The disciples could not reconcile the two pictures any better than the average Joseph. Certainly, the conquering Messiah was with them! After all, the twelve had already been appointed to “…sit on twelve thrones, judging the twelve tribes of Israel.” (Matthew 19:28; Luke 22:30) Some of the disciples were even vying with the others to claim the seats closest to the center of political power – to be seated on the right and left hand of Jesus. (Matthew 20:21; Mark 10:37) The grand entrance into Jerusalem with the adoring crowd must have felt like a wonderful confirmation to the disciples of the glories soon to come – but then things changed. Drastically…
Humans are fickle. One day the crowds were waving tree branches and laying them along with their cloaks in the road to welcome their Messiah, and shouting:
Hosanna to the Son of David! Blessed is he who comes in the name of the Lord! Hosanna in the highest! (Matthew 21:9-10 ESV)
As noted above, few days later the crowd was furiously shouting, “Crucify Him!” (Mark 15:13-14). Judas had sold Him out to His enemies for 30 pieces of silver. Jesus was taken by His enemies and was enduring horrible torture and humiliation at their hands, and the other disciples scattered in great fear and disillusionment after this shocking turn of events. How could Jesus – if He was indeed the Messiah – have been so wrong about the kingdom and their ruling with Him? Yet, He had told them in advance that this very thing would happen:
- Mark 8:31 “And He began to teach them that the Son of Man must suffer many things and be rejected by the elders and chief priests and the scribes, and be killed…”
- Mark 9:31 “For He was teaching His disciples and telling them, ‘The Son of Man is to be delivered into the hands of men. They will kill Him;”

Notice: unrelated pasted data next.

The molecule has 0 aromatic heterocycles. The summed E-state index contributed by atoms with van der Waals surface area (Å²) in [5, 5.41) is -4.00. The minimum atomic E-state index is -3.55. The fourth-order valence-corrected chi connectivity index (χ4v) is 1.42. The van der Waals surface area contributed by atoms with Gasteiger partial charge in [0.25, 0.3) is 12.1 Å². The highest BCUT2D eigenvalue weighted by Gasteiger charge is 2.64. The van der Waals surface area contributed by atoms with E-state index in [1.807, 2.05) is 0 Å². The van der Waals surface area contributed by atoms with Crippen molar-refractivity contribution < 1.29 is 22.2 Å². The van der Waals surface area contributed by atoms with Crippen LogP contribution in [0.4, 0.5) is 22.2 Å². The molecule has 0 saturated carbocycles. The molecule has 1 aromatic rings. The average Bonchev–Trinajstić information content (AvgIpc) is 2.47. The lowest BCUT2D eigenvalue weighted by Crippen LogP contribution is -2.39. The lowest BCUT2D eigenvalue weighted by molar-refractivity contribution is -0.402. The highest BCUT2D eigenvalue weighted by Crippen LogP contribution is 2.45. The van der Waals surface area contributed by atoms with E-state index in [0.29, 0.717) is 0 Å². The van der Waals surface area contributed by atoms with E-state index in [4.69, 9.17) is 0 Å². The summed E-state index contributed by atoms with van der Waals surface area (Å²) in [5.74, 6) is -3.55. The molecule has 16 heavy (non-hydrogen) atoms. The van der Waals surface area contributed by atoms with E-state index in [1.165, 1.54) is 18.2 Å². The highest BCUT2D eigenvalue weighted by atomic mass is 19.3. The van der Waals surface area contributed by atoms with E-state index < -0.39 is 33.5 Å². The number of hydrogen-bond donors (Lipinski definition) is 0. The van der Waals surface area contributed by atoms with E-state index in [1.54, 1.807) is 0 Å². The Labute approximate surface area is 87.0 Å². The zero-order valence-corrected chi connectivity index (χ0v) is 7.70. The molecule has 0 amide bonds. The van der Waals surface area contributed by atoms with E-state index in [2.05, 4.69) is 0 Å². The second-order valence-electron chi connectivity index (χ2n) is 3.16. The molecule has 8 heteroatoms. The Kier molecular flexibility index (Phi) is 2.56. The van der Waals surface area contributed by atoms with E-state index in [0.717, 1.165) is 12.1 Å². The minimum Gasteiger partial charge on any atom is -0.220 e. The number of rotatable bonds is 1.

- Mark 10:34 “And they will mock Him and spit upon Him, and scourge Him, and kill Him…”
All of these events were predicted by Jesus, yet obviously they either did not really listen or they forgot His words of warning. Something else they missed was Jesus teaching that though He would indeed die, all was not lost, He would rise again!
- Mark 8:31 “…and after three days rise again.”
- Mark 9:9 “…rise from the dead.”
- Mark 9:31 “…He will rise three days later.”
- Mark 10:34 “…He will rise again.”
- Mark 14:28 “But after I have been raised, I will go before you to Galilee.”
In fact, in John 2:19-22, Jesus made a prediction of His resurrection which was used against Him in his trial. His accusers attempted to use His statement “Destroy this temple, and in three days I will raise it up,” as proof of His speaking against the Temple and His alleged blasphemy, claiming to be God.
“We heard Him say, ‘I will destroy this temple made with hands, and in three days I will build another made without hands.’” (Mark 14:58)
These false accusers were relaying an incident which John describes in his gospel:
Jesus answered them, “Destroy this temple, and in three days I will raise it up.” The Jews then said, “It has taken forty-six years to build this temple, and will you raise it up in three days?” But he was speaking about the temple of his body. (John 2:19-21)
In verse 22 of John 2 we see the disciples finally come to an understanding of what Jesus had taught them:
When therefore he was raised from the dead, his disciples remembered that he had said this, and they believed the Scripture and the word that Jesus had spoken. (John 2:22)
Yes, after He was raised, “His disciples remembered.…” It is easy to get caught up in our own emotionally satisfying desires and miss entirely what God has said He is going to do, and what He is indeed doing right under our noses. This was true of the disciples back then, and it remains true of God’s people today. Paying better attention might have saved the disciples a great deal of grief and disillusionment and may just keep us from being gob smacked by what may happen in our day.Ω